Kids and gaming in practice

June 26, 2013

A few weeks ago, my son and I joined TMP’r 45thdiv/Matthew and his son for an afternoon of gaming.  As this was my son’s first wargame ever, this was going to be an interesting experiment.  The game was quite simple.  The Normans (played by the Dad’s) held a keep with a handful of men.  As well, a second contingent guarded the bridge.  The kids were the Vikings.  They had to cross the bridge, storm the keep and rescue the Queen and the prince from the tower.

The rules were quite simple.  You could move up to 3 men per player to any location within reason.  In this case, the boys had to move and fight across the bridge.  As men were defeated, it was decided that the victor could advance to contact with the next combatant freely.  Fighting was simple.  Each player rolled a die (12 sided).  the higher roll won the fight and killed the opponent.  Archery worked the same way but with no danger to the shooter.  Walls allowed the defender to roll an extra die taking the best die of the bunch rolled.   A leader could roll 2 dice and take the highest die.  If a leader died, he was sent to the beginning and one dead enemy figure was returned to play.  The door to the castle had to be chopped down with axemen.  There were a limited quantity of these.  They need to “beat” the door 6 times.  The enemies (the dad’s) got to drop rocks on the axemen.   This worked like missile fire.

The Vikings ran headlong up the bridge and into the waiting Normans.  Casualties fell on both sides and one Viking leader (who was leading the charge) was also killed.  After a few turns, the Vikings had cleared the bridge of the defenders.  They then brought up archers.  The Vikings were deadly with their bows.  They inflicted heavy casualties on the well protected Norman archers and cleared most of the tower of its missile combat ability even before the first axemen reached the door.  Ah the luck of the youth!  After a few successful dropped rocks, the Viking axemen splintered the door.  it was all a matter of time before they cleared the tower of the defenders and saved the queen and prince.

The boys had a great time.  Though they took casualties, neither were put out by this and were good sports.  Matthew’s son was 6 while mine was 5 and a half.   My son wanted to play the same kind of game with his toy soldiers when we got home that evening.  This time they were pirates.  The games were a little haphazard.  He got a little mad at me because I wanted to enforce the rules we played by before.  That was mostly because he was pretty tired.  We’ve played a couple of games since.  All pretty fun outings.

Some lessons learned.

  1. Don’t try to do too much with your young gamer.  Some rules may seem dead simple to you but will not be for the young gamer.  Keep the mechanics to a minimum.  Really, it should be a matter of how to move and how to fight.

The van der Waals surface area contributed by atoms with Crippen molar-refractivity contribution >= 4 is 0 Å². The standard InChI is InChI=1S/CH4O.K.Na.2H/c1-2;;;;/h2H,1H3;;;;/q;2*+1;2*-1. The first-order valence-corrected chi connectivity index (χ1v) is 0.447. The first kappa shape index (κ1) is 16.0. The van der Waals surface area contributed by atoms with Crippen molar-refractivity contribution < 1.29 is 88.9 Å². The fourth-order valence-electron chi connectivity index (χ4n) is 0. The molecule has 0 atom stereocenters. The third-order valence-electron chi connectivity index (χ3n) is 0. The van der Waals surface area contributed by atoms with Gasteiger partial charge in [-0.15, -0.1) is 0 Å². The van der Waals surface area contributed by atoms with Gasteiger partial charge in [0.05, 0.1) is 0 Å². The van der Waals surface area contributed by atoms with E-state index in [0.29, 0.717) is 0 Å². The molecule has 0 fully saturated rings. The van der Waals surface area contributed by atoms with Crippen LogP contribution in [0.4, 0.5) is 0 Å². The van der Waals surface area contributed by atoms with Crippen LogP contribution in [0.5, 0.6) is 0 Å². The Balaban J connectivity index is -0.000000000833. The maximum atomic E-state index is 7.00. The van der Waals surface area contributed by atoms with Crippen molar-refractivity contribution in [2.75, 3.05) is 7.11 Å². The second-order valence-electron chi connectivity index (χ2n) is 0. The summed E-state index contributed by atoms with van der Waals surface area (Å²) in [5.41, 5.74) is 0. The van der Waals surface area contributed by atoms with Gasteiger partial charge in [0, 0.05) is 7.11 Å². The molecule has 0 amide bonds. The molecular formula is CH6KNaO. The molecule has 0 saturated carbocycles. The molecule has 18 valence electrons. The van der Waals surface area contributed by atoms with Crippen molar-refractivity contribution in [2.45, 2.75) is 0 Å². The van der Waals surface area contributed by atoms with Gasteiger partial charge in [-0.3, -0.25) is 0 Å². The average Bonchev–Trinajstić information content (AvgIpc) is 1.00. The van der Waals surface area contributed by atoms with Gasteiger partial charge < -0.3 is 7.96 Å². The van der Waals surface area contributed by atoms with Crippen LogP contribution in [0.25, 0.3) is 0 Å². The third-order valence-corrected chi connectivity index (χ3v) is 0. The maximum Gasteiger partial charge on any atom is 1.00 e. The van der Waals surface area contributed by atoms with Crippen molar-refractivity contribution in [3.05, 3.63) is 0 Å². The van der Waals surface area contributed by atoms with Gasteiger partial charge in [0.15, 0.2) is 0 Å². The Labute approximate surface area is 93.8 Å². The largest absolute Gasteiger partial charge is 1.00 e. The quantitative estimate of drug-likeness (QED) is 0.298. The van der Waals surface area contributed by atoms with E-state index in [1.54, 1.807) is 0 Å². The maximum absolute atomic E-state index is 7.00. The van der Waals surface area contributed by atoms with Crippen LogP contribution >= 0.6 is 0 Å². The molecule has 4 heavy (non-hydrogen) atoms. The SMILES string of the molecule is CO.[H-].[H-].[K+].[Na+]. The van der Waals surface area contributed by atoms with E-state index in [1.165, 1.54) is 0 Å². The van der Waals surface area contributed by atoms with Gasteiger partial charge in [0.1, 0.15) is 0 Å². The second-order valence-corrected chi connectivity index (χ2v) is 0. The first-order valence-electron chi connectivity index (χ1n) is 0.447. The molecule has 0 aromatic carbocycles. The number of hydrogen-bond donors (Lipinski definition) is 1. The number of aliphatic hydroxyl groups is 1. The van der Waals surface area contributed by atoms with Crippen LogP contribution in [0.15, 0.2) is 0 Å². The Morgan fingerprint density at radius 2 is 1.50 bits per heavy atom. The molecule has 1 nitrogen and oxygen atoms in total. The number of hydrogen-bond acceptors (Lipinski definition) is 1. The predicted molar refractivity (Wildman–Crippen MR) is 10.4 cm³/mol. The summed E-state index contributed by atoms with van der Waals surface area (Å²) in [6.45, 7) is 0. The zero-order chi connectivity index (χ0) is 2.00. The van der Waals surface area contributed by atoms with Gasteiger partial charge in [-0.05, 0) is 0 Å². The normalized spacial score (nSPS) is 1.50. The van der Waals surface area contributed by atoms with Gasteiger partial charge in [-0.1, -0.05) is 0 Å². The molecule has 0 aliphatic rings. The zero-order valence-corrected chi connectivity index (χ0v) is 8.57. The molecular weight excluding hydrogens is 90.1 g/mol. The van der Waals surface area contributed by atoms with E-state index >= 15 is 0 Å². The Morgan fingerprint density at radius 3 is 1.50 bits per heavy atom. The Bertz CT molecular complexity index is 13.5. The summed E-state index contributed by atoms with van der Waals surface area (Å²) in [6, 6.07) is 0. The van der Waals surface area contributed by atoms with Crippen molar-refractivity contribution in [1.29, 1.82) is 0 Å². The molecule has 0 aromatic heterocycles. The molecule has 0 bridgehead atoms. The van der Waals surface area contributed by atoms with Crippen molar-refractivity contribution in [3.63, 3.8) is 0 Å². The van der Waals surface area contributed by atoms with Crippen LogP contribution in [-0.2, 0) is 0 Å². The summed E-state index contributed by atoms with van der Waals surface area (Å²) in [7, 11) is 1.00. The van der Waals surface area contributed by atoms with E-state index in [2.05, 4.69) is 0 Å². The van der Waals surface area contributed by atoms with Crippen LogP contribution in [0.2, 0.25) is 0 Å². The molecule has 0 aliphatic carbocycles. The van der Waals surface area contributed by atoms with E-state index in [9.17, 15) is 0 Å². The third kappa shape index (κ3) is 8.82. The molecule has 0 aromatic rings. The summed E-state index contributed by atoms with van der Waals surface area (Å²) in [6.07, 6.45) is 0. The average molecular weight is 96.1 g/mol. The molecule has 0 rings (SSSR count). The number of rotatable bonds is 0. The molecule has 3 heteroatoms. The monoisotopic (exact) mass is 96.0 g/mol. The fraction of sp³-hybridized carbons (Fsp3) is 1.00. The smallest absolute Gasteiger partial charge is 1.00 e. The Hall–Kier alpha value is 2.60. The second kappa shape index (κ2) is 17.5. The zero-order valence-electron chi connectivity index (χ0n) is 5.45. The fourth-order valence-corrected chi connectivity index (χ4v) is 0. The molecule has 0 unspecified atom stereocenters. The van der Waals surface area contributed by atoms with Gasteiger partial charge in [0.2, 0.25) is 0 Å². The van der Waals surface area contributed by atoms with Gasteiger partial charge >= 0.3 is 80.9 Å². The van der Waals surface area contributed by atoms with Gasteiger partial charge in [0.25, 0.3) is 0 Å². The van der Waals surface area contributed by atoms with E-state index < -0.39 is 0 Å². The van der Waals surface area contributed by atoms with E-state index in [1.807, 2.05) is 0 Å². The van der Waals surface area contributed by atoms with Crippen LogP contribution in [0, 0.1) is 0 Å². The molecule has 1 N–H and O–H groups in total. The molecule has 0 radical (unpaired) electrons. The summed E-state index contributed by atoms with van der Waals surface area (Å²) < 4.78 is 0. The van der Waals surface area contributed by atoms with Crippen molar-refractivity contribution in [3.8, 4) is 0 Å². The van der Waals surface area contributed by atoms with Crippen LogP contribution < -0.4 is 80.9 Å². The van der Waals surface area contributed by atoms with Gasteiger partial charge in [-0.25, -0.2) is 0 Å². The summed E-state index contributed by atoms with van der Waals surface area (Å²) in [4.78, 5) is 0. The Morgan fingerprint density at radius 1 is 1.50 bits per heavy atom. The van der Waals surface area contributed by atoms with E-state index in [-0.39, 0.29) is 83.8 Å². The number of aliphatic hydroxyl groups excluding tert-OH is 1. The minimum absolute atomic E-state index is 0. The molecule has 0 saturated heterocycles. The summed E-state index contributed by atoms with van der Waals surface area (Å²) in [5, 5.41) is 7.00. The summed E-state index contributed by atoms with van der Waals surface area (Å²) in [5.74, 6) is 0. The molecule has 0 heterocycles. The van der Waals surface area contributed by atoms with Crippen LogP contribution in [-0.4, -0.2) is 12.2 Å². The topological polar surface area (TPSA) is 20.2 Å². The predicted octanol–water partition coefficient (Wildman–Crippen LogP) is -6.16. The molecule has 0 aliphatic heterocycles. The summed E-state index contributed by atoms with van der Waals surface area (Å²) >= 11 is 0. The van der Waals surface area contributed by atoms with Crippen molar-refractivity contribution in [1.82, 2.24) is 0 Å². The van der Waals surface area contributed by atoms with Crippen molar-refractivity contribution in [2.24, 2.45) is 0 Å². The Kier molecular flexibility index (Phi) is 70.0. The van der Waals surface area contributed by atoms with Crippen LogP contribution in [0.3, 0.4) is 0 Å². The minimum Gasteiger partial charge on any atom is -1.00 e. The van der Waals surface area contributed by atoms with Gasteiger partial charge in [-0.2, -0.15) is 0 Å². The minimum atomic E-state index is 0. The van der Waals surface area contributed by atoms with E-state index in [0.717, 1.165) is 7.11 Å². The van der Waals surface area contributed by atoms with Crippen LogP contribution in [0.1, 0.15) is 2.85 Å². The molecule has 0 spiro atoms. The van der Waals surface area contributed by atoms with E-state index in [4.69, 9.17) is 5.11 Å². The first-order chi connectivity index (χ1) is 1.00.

2. Don’t expect too much (or any!) reality.  If it is a a bloody and short game, so be it.  They have a maximum attention span of about 1 hour.  I said Maximum!
  3. If the little gamer wants to do something, work it into the game.  Just roll with it.  It’s all about them and their enjoyment.

Some interesting observations about my son and game design

  1. He started with all the basic rules.  He wanted to roll a 12 sided die but did recognize that two 6 sided dice equal the same thing (roughly).  Luckily, the bad guys had to roll the d12 which has an average number of 6.5.  The good guys rolled 2D6 which has an average number of 7.  So the good guys have an advantage.
  2. He did take to the idea of friction and limited the moves to two moves.  A figure could move twice or move once and attack or you could move two figures.
  3. He likes variable movement.  Roll a D6 die and that is how far the figure can move.  We count off imaginary spaces which are about 1-3″ in size.
  4. I cut a 6″ dowel for movement.  The concept is the same as Song of Blades and Heroes (Ganesha Games) but only one movement size.  We used it in one game but my son forgot about it.  I don’t think he disliked it.  I think he just liked random movement more.

I am going to mock up a castle attack and use some of my 1/72 scale LotR figures.  (see LotR in 20mm from previous posts)  I figure 12 men, 2 elves and two heroes against two Orc contingents (16 men each) with an Orc leader.  The heroes are Gimli and Legolas visiting a Gondorian outpost.

The rules.

  1. Combat works with opposed die rolls.  Leaders roll 2 dice and take the best.  Gimli rolls 3 dice and takes the best.  Leglas rolls 3 dice and takes the best in missile combat and 2 dice when in hand to hand combat.  Elves roll 2 dice and take the best for missile combat.
  2. Missile range is 2 sticks (12″)
  3. Movement rate is 1 stick (6″)
  4. Two men can climb onto a ladder.  It takes a full move to climb up a ladder.  So one man will be all the way up while the second man will be half way up.  A third man can steady the ladder.
  5. Ladders can be pushed over on an opposed roll.  If two men are on the ladder, the defending roll is 2 dice and take the best.  The ladder with men is heavy.  If the ladder is toppled, the man on the top portion is killed on a 4-6.  Otherwise he lands on his feet and is OK.
  6. The object of the Orcs is to capture the castle.  The object of the defenders is to defeat the attackers.

There may be too much chrome in my rules for this fight but it will be an interesting test.  My son is pretty good at picking up strategy quickly.  He has done it in several other board games we play.